Wednesday, January 14, 2015

Running outdated software can cost healthcare companies big

For the first time, HHS has fined a company for running out of date software.  The actual enforcement letter is available here. This is a new evolution.  Previously, to get a monetary fine, you practically had to sell PHI on the open market to get a fine. Okay, that's a little extreme - some fines have been levied for simply mishandling PHI in a reckless manner.  However, this is the first time I'm aware of that simply running outdated and known insecure software resulted in a fine.

I run into way too many organizations, particularly in health care, that are tied to custom software that requires Internet Explorer 8 (or worse, earlier), Java 1.6, or Windows XP (eek).  More often than not, in-house developed and custom software doesn't support DEP (data execution prevention) or ASLR (address space layout randomization).  And don't even think about EMET...  

When performing security assessments with Rendition Infosec, I get to hear all kinds of excuses about how much it will cost to upgrade legacy systems.  Organizations often simply sign off on the risk instead.  I've actually had IT managers explain to me that while they know their security is bad, nobody ever gets fined for not upgrading their systems.  Well, now that day has come and I for one am thrilled.  I hope that this is the first of many such fines from HHS.

The enforcement letter spells out the actions that must be taken to comply with the HHS settlement.  These  actions can be broadly broken down into the following:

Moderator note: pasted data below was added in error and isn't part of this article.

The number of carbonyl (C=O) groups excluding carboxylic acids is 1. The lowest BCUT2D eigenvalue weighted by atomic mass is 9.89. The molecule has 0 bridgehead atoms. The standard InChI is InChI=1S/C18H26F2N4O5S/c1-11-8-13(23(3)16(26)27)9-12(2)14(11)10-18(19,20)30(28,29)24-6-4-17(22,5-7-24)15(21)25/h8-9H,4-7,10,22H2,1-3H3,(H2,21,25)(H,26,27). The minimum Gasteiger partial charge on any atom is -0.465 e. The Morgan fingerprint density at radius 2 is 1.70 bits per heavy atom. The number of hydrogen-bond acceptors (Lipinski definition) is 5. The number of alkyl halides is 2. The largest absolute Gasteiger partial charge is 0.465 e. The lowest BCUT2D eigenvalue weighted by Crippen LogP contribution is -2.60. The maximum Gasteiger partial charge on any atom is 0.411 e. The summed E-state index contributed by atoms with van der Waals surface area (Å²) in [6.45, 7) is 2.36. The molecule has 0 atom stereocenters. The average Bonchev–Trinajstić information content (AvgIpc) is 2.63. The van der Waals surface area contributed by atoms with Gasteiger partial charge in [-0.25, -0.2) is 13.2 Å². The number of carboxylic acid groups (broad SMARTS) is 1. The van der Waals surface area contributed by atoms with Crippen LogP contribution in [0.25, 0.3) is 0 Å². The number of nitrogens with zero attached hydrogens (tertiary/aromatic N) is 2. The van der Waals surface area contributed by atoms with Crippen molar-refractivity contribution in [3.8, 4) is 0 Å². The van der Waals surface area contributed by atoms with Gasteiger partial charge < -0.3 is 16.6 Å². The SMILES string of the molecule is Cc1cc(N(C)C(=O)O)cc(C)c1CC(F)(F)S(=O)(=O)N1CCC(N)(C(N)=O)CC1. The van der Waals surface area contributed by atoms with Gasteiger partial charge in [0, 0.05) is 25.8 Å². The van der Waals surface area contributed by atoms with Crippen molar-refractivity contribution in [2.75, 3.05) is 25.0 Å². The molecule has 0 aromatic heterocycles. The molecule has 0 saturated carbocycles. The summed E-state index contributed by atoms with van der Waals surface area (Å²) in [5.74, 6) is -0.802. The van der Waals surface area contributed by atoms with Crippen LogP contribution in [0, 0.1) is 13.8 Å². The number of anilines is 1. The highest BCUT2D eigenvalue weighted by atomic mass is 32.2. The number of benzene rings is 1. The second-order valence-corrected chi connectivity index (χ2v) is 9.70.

1. Updated Policies and Procedures
  2. Training (for anyone who touches e-PHI)
  3. Annual Risk Assessments
  4. Annual Reports Attesting the State of Security

The last one sounds easy enough, but one of the requirements is specified as:
"An attestation signed by an owner or officer of ACMHS attesting that all information system resources are currently supported and updated with available patches."
This sounds innocent enough, but can your organization really make such an attestation?  There are no exceptions to this provision in the enforcement letter, no easy out.  Think of all the outdated switches and routers likely in portions of any large business.  Not to mention embedded systems, etc.  They are running fine, but are they supported?  Is everything really running all of the latest patches?  That seems doubtful and is unlike any organization I've ever seen.  While I applaud HHS for this enforcement, I think they may have set up an unattainable standard.  It will be interesting to see how this and other enforcements from HHS play out.

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